Amikacin sulfate was first used sparingly at our cancer center in 1976; since 1979, it has been the only aminoglycoside used for systemic cancer therapy for patients with granulocytopenia. As the development of resistance has been correlated with antibiotic use over time, we wished to determine if prolonged use of amikacin in our patients had led to increased amikacin resistance. A total of 1,129 strains were recovered from 315 patients during a 13-month period. Each species isolated per patient was considered once. Seven percent of the patients had amikacin-resistant strains (2.7% of isolates), and 10% of patients had gentamicin-resistant strains (4% of isolates). Amikacin resistance was significantly less than in an earlier study. Unrestricted use of amikacin has not led to a concomitant increase in amikacin resistance in gram-negative bacilli.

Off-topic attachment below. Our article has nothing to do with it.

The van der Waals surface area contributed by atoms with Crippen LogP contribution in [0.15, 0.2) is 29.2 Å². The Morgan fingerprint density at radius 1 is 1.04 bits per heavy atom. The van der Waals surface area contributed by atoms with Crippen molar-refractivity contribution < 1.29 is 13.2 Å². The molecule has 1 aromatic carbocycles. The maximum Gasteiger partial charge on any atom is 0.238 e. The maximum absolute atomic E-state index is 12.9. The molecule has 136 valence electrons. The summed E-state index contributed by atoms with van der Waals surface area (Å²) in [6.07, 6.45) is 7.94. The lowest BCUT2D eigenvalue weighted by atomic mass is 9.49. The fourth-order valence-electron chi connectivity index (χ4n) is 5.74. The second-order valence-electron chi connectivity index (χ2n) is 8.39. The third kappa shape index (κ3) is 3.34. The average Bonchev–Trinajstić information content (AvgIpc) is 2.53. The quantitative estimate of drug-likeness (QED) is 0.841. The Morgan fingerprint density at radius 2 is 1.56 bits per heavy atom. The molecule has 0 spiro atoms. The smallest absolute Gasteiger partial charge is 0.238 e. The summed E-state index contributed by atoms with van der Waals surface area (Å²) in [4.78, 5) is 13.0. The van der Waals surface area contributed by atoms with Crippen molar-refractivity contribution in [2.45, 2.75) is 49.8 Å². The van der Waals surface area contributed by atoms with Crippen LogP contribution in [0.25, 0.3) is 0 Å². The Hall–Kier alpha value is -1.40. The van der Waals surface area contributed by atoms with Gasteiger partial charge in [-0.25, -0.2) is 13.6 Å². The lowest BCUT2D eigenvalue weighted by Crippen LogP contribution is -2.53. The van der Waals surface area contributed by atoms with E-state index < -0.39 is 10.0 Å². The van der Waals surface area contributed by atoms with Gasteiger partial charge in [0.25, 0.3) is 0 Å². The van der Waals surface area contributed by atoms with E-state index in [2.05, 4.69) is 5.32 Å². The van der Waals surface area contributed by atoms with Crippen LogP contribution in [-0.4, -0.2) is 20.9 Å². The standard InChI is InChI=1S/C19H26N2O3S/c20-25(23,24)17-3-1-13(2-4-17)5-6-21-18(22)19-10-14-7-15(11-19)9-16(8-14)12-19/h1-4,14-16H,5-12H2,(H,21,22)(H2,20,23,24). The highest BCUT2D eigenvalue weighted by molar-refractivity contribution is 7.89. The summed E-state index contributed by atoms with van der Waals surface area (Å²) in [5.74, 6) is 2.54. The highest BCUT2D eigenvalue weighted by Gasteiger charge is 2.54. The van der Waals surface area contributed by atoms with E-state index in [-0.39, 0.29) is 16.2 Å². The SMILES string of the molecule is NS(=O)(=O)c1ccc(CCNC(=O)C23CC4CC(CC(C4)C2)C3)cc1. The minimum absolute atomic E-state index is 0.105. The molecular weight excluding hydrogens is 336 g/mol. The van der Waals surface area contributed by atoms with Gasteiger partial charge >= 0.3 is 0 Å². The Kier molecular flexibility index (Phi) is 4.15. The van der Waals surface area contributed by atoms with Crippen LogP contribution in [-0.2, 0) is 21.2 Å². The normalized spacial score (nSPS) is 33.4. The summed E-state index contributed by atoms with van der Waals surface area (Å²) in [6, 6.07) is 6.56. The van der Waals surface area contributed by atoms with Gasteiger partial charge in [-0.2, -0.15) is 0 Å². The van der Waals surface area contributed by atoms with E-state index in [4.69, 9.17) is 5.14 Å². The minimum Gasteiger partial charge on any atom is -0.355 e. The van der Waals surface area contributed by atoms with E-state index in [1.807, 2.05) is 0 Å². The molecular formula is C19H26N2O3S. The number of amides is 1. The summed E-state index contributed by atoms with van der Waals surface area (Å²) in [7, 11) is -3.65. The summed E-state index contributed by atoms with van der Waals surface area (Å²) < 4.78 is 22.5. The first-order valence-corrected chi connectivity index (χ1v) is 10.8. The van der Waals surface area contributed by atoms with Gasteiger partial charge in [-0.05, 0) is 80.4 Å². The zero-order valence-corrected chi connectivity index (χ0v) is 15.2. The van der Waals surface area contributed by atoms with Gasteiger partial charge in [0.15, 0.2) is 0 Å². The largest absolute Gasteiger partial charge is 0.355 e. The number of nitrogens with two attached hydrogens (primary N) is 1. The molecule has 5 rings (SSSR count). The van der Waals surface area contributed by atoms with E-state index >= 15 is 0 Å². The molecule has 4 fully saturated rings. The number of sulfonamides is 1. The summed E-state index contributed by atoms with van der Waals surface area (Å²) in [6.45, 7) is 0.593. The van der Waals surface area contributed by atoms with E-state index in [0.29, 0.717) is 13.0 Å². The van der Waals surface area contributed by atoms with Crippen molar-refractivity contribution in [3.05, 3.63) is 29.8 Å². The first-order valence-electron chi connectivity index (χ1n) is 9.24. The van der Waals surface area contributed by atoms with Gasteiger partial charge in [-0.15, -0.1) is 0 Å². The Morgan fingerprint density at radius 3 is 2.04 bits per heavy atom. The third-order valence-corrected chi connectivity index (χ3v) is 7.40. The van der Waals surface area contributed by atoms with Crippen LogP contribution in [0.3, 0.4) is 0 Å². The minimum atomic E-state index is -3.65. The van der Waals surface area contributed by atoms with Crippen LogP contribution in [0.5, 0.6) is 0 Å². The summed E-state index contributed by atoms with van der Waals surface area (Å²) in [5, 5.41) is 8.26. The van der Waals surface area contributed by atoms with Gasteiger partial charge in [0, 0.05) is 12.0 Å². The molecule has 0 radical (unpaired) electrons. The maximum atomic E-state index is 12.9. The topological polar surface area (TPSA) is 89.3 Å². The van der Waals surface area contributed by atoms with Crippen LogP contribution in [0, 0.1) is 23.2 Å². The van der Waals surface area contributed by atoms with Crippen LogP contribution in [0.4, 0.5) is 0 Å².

Moody MM, Jongh CAD, Schimpff SC, Tillman GL. Long-term Amikacin UseEffects on Aminoglycoside Susceptibility Patterns of Gram-Negative Bacilli. JAMA. 1982;248(10):1199–1202. doi:10.1001/jama.1982.03330100037027